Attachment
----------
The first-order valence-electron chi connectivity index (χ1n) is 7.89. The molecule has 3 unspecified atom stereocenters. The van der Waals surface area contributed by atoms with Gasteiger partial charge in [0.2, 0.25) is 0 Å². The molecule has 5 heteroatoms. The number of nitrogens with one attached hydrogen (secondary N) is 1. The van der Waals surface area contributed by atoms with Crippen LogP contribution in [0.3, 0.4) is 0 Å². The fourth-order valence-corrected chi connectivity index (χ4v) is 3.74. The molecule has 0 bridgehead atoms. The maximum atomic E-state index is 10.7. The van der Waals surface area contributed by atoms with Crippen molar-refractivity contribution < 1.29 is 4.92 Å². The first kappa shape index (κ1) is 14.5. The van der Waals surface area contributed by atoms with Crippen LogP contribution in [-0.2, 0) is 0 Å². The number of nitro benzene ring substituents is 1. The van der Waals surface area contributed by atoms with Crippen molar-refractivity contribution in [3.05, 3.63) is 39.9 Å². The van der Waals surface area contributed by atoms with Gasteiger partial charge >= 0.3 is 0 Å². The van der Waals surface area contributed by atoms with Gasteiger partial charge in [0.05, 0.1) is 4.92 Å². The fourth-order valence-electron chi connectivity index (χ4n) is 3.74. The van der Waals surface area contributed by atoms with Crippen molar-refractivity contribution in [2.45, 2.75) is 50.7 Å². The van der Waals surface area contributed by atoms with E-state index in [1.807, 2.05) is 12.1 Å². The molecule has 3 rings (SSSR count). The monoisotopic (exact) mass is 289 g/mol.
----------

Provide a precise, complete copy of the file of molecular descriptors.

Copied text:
The first-order valence-electron chi connectivity index (χ1n) is 7.89. The molecule has 3 unspecified atom stereocenters. The van der Waals surface area contributed by atoms with Gasteiger partial charge in [0.2, 0.25) is 0 Å². The molecule has 5 heteroatoms. The number of nitrogens with one attached hydrogen (secondary N) is 1. The van der Waals surface area contributed by atoms with Crippen LogP contribution in [0.3, 0.4) is 0 Å². The fourth-order valence-corrected chi connectivity index (χ4v) is 3.74. The molecule has 0 bridgehead atoms. The maximum atomic E-state index is 10.7. The van der Waals surface area contributed by atoms with Crippen molar-refractivity contribution < 1.29 is 4.92 Å². The first kappa shape index (κ1) is 14.5. The van der Waals surface area contributed by atoms with Crippen LogP contribution in [-0.2, 0) is 0 Å². The number of nitro benzene ring substituents is 1. The van der Waals surface area contributed by atoms with Crippen molar-refractivity contribution in [3.05, 3.63) is 39.9 Å². The van der Waals surface area contributed by atoms with Gasteiger partial charge >= 0.3 is 0 Å². The van der Waals surface area contributed by atoms with Gasteiger partial charge in [0.05, 0.1) is 4.92 Å². The fourth-order valence-electron chi connectivity index (χ4n) is 3.74. The van der Waals surface area contributed by atoms with Crippen molar-refractivity contribution in [2.45, 2.75) is 50.7 Å². The van der Waals surface area contributed by atoms with E-state index in [1.807, 2.05) is 12.1 Å². The molecule has 3 rings (SSSR count). The monoisotopic (exact) mass is 289 g/mol.